But back to appealing to pity.

Although these people can be frustrating, they’re problem is really just having a deep-seated sense of persecution that they’ve carried into adulthood. Combined with  feeling entitled to women’s attention, and therefore not responsible for improving themselves- this breeds resentment.

It’s impossible to get through to someone like this until they first understand that they are responsible for themselves and what they say and do. They must be open to the idea that they’re flawed and capable of improvement. But they’re also hypersensitive to anything that might resemble snark, anger, or sarcasm. Replying in any of these ways will result in them doubling down on their feelings of persecution.

Bitter nerds love to consider themselves misunderstood anti-heroes and lone wolves. I’d like to point out that this is a pretty common coping mechanism. One I fell victim to in my own youth. It gives you a  sense of identity and shields you from the sting of criticism.

“I’m not a loser, I’m just misunderstood. They don’t get how special I am. And that’s fine as long as I am super duper special.”

The problem comes up when you’re confronted with the reality that so many other people suffered in the same way. People we thought “had it all” struggled just as much as we did, if not worse.

Case in point, my boyfriend.


Stupid hot guy… I bet he traveled the world with the money he made being popular in High School.

If I had met him in high school I would have never spoken to him. I would have never even considered talking to him. He was cute and on the soccer team and had legs like Chun Li. Guys like that didn’t go out with chubby nerd girls who drew Sailor Moon fan art in their notebooks. He might as well have been a different species.

But the reality was he was taking so many AP classes at such a young age that he could barely connect with anyone in his school.

“The older kids didn’t like the younger kid showing off, and the kids my age didn’t relate to me because I wasn’t in any of their classes. I felt like I was completely alone. I had some friends, but I didn’t feel like I was part of a group like everyone else was.”

Learning this was kind of mind-blowing for me. I was so absorbed with how everyone dismissed me and how bad that made me feel that I was totally oblivious to the fact that high school sucks for everyone. If you’re fat and ugly, like me, you were an invisible loser. But if you were beautiful then fat, ugly girls like me would resent you forever. You can’t win. And the first step in escaping this persecution complex is realizing that we were not the only ones suffering. And no, our suffering wasn’t worse or somehow more important than others. We are not the specials. 

Appealing to pity only proves that you’re still operating the same way you were in adolescence. It’s a self-centered and extremely flawed perception that has no place in modern conversations about politics, social justice or gaming. I implore you, as a fellow nerd, we all seriously need to grow out of this. I know it’s hard to stop. After sitting in a specific chair for long enough that butt nook is pretty damn comfortable. It soothes us to think that we’re the real victims because it takes all the responsibility off of us to change our behavior. But that’s a coward’s approach to the world. It’s time to take up the sword, put on our big kid pants and start acting like the heroes we look up to in our games.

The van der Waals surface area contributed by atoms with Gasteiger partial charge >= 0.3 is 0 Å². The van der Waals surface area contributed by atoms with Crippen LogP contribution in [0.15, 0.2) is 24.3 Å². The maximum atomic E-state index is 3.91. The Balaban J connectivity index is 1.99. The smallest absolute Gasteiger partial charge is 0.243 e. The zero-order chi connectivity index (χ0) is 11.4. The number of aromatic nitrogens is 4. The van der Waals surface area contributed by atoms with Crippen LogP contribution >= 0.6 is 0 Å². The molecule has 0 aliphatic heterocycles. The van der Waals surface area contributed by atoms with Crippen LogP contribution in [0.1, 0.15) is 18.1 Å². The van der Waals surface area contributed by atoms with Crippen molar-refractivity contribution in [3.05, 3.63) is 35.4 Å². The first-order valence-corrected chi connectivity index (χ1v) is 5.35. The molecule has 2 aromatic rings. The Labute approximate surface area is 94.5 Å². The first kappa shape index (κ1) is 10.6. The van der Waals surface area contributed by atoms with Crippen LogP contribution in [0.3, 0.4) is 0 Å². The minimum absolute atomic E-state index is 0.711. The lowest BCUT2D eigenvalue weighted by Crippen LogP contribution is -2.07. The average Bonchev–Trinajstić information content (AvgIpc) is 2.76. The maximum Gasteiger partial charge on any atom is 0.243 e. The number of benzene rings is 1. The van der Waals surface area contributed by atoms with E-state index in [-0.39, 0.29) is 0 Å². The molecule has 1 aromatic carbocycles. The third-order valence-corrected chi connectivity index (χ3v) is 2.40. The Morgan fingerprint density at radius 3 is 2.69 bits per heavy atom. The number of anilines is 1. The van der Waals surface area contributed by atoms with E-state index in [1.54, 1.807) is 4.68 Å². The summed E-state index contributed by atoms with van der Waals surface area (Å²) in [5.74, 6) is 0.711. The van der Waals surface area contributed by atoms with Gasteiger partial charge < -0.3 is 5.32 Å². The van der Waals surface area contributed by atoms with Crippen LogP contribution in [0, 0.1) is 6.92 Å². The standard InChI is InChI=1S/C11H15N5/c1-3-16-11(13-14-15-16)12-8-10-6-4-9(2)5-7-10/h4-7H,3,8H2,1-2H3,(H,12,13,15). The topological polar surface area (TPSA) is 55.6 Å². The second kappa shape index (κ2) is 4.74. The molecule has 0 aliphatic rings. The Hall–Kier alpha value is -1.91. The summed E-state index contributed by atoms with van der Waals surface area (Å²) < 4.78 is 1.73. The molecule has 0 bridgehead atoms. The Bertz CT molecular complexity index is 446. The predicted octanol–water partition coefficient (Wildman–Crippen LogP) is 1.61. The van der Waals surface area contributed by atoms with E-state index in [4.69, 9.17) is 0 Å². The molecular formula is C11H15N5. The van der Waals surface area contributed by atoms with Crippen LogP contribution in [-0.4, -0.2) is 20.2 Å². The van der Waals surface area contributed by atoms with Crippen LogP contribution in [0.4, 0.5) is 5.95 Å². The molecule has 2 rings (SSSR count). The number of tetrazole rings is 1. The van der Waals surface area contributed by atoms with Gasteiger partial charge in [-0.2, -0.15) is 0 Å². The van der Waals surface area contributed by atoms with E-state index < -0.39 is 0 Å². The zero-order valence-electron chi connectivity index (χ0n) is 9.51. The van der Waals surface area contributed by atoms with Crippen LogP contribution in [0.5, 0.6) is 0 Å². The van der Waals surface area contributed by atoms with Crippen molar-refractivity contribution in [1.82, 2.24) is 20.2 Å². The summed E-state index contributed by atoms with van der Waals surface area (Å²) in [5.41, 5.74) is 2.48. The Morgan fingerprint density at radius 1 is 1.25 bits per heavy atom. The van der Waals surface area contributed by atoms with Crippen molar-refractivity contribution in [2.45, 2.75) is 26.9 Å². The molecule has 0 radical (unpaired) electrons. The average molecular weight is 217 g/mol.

The Drain

Sometimes I get bored. Very bored. Sometimes I get so bored that I start sending my friends handwritten letters. One particular series of letters gradually descended into a crazed rant about a Lovecraftian monster that lived in my shower drain. The being eventually took over my body and started writing the letters entirely in Latin. The final letter was just a pile of torn and burned pieces of paper shoved into an envelope.

…I was very bored.

Last night I was in the kitchen eating out of the fridge straightening up and heard a noise. It was a scratching noise that sounded faintly like an animal. Convinced there was a mouse behind the fridge, and that the dark spots underneath were droppings, I started to investigate. Unfortunately the spots turned out to be coffee beans I had spilled a week earlier.

But then today… in the bathroom…





Halloween Hunt text adventure

I was so wrapped up in finishing this game while experiencing the first precious moments of Fall as Summer breathes it’s last sputtering, agonizing breathe that I forgot to actually mention I finished it.

Sorry about that.

Halloween Hunt is a small text adventure I wrote and programmed in Twine. You play you, as in you, and you’re investigating a spooky mansion. I’ve always had a soft spot for haunted houses so I hope you enjoy it and send in your results.

Just click here to download it for free:

Halloween Hunt

Social Media is changing your perception of the world

It’s easy to forget that, but forgetting is probably the worst thing we can do.

I see this problem a lot with people involved in social justice. People who have genuinely good intentions of raising awareness for good causes. They want to be on the forefront of social changes. I get that, I feel that way too. But everything from the types of sites you visit to the people you surround yourself with all mold and color the world social media shows you. And it’s easy to forget that’s not the whole truth.

My old Twitter feed, for example, would have me think the world is consumed by the gender controversies of gaming. Everyone I know and respect would be tweeting their support and/or criticisms, and then of course the endless stream of arguments that ensue because of that. It wasn’t until I was sitting face to face with a group of friends that I was shocked back into reality.

“Anita Sarkeesian.”


“Seriously? Feminist Frequency?  She did that who series about Feminism in gaming? She’s spent the last couple years getting followed around the internet by MRA idiots?”

Then the real kicker-

“…what’s the MRA?”